This Income Stream Yields 7.9%
Little-Known Fund Yields 7.9%
“Rob, low interest rates squashed my retirement plans,” my neighbor Crystal explained.
“We’re going to have to work a lot longer than originally planned. If we could find a safe five percent yield, my husband and I could both retire.”
Crystal isn’t alone. Low interest rates have destroyed the nest eggs of millions of fixed-income investors. If they expected interest on their savings, they now have to eat into their principal instead.
It puts retirees in a tough spot. More than a quarter report having to offer less assistance to elderly parents, adult children, and local charities due to the government’s war on savers. Over half report having reduced or eliminated spending on travel, recreation, or entertainment.
Tightening the belt aside, retirees still have to make some tough choices. You can work another five or 10 years. You can invest your nest egg in high-risk “junk” bonds. Or you can let it ride in the stock market, hoping we don’t have another 2008-like recession anytime soon.
Thankfully, I have a better idea.
The past few years, I have gushed about preferred shares to just about anyone that would listen. These issues combine the safety of bonds with the returns of stocks. And with yields topping even nine percent, they’re starting to gain a following among everyday investors.
Preferred shares come with extra security, for starters.
The issuers have a legal obligation make these payments on a fixed schedule. If a business goes bankrupt, lenders get their money back first, preferred shareholders get their money second, and regular stockholders get anything left over.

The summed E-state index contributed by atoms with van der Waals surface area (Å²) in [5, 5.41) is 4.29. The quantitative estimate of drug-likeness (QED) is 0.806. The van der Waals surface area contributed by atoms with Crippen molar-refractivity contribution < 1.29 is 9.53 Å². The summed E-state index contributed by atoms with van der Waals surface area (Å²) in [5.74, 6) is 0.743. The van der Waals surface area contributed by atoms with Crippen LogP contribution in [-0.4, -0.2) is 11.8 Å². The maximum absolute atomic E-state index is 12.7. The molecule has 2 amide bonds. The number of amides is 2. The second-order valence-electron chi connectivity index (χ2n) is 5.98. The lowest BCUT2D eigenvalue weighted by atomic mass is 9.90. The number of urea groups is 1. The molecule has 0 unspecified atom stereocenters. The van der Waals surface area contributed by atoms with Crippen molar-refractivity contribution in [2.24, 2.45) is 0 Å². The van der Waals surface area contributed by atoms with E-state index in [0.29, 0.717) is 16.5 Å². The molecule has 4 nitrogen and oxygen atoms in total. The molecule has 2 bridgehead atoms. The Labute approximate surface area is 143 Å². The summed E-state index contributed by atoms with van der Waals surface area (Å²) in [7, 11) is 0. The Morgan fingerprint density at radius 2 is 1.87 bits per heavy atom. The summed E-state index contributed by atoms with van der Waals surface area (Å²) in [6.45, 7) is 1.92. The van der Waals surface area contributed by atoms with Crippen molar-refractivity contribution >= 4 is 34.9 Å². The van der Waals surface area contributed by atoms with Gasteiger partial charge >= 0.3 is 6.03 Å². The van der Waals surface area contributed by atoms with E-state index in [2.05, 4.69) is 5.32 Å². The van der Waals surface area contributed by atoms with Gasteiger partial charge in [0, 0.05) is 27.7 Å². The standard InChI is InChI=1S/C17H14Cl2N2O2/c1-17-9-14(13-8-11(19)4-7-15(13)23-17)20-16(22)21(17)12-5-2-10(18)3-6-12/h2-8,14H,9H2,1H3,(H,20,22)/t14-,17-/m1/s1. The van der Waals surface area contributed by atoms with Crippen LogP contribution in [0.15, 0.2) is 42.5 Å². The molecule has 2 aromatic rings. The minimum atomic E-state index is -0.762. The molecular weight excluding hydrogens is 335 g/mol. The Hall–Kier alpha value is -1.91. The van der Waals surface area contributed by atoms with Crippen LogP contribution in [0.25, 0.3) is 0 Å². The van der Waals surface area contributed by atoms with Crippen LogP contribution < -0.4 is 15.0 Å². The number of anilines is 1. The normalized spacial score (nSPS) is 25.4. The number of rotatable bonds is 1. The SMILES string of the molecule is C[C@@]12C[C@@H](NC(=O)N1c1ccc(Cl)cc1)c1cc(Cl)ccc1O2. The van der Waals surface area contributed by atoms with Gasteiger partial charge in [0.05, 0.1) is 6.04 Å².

For these reasons, preferred shares tend to be safer than stocks and often provide higher yields than bonds. Moreover, these issues tend to be much less volatile than standard shares. When stocks crash and panic hits Wall Street, preferred shares tend to just chug along.
Better still, preferred shares tend to pay out higher yields.
Most businesses plow almost all of their earnings back into operations. As a result, most stocks sport meager yields. Preferred shares, in contrast, come with big, upfront payouts. And like a bond, these distributions usually remain fixed. As a result, many of these issues yield anywhere from five to seven percent.
Of course, preferred shares come with their own set of trade-offs.
Because these investments resemble bonds in many ways, higher interest rates will clip prices. Some preferred shares can get called back by issuers under certain conditions, which can hurt if you’ve locked in a high yield.
Preferred shares also have less potential for capital gains than common shares. If the company knocks it out of the park, their regular stock can surge in value. The share price of the preferred stock, however, likely won’t move much because they pay fixed distributions.
That said, most preferred owners don’t mind this fact too much. They aren’t looking for big capital gains, but rather a steady stream of income. For many of my readers, they would call this a reasonable trade-off.
For those looking to get started, I would check out the Nuveen Preferred & Income Securities Fund (NYSE:JPS).
This closed-end fund has assembled a portfolio of high-quality preferred shares, quarterbacked by a professional management team. For retirees, JPS provides a “one-click” solution and saves a lot of time sleuthing through individual securities,
My favorite part? Right now, these shares pay a monthly dividend and yield over 7.9%. For those tired of low interest rates, you won’t find a safer payout anywhere else.